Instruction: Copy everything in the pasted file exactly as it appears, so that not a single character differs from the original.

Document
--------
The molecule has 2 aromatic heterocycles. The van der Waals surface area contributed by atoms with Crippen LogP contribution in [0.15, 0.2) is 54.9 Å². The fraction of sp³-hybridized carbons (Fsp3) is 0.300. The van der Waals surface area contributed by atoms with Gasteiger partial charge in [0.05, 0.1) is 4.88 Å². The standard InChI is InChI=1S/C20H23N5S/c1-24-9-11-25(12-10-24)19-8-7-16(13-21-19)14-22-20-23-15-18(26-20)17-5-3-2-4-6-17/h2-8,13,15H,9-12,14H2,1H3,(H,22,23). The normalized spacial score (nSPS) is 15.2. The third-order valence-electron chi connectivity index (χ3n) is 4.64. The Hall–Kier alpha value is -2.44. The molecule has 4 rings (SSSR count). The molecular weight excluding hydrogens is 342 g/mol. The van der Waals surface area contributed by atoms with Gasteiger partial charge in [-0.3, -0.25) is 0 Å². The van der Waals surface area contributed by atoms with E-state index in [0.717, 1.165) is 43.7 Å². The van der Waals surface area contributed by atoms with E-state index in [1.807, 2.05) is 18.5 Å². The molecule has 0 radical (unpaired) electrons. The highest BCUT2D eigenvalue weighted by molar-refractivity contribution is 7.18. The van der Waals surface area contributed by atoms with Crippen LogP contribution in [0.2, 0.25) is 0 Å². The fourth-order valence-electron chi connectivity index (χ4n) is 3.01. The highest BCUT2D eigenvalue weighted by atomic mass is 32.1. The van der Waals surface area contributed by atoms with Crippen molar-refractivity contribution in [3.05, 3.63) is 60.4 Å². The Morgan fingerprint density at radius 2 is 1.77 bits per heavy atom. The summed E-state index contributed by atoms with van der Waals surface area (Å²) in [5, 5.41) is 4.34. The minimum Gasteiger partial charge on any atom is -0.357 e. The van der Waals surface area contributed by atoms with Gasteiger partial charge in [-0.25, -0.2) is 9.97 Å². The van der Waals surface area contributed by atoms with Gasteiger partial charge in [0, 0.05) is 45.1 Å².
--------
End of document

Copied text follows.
The molecule has 2 aromatic heterocycles. The van der Waals surface area contributed by atoms with Crippen LogP contribution in [0.15, 0.2) is 54.9 Å². The fraction of sp³-hybridized carbons (Fsp3) is 0.300. The van der Waals surface area contributed by atoms with Gasteiger partial charge in [0.05, 0.1) is 4.88 Å². The standard InChI is InChI=1S/C20H23N5S/c1-24-9-11-25(12-10-24)19-8-7-16(13-21-19)14-22-20-23-15-18(26-20)17-5-3-2-4-6-17/h2-8,13,15H,9-12,14H2,1H3,(H,22,23). The normalized spacial score (nSPS) is 15.2. The third-order valence-electron chi connectivity index (χ3n) is 4.64. The Hall–Kier alpha value is -2.44. The molecule has 4 rings (SSSR count). The molecular weight excluding hydrogens is 342 g/mol. The van der Waals surface area contributed by atoms with Gasteiger partial charge in [-0.3, -0.25) is 0 Å². The van der Waals surface area contributed by atoms with E-state index in [0.717, 1.165) is 43.7 Å². The van der Waals surface area contributed by atoms with E-state index in [1.807, 2.05) is 18.5 Å². The molecule has 0 radical (unpaired) electrons. The highest BCUT2D eigenvalue weighted by molar-refractivity contribution is 7.18. The van der Waals surface area contributed by atoms with Crippen LogP contribution in [0.2, 0.25) is 0 Å². The fourth-order valence-electron chi connectivity index (χ4n) is 3.01. The highest BCUT2D eigenvalue weighted by atomic mass is 32.1. The van der Waals surface area contributed by atoms with Crippen molar-refractivity contribution in [3.05, 3.63) is 60.4 Å². The Morgan fingerprint density at radius 2 is 1.77 bits per heavy atom. The summed E-state index contributed by atoms with van der Waals surface area (Å²) in [5, 5.41) is 4.34. The minimum Gasteiger partial charge on any atom is -0.357 e. The van der Waals surface area contributed by atoms with Gasteiger partial charge in [-0.25, -0.2) is 9.97 Å². The van der Waals surface area contributed by atoms with Gasteiger partial charge in [0, 0.05) is 45.1 Å².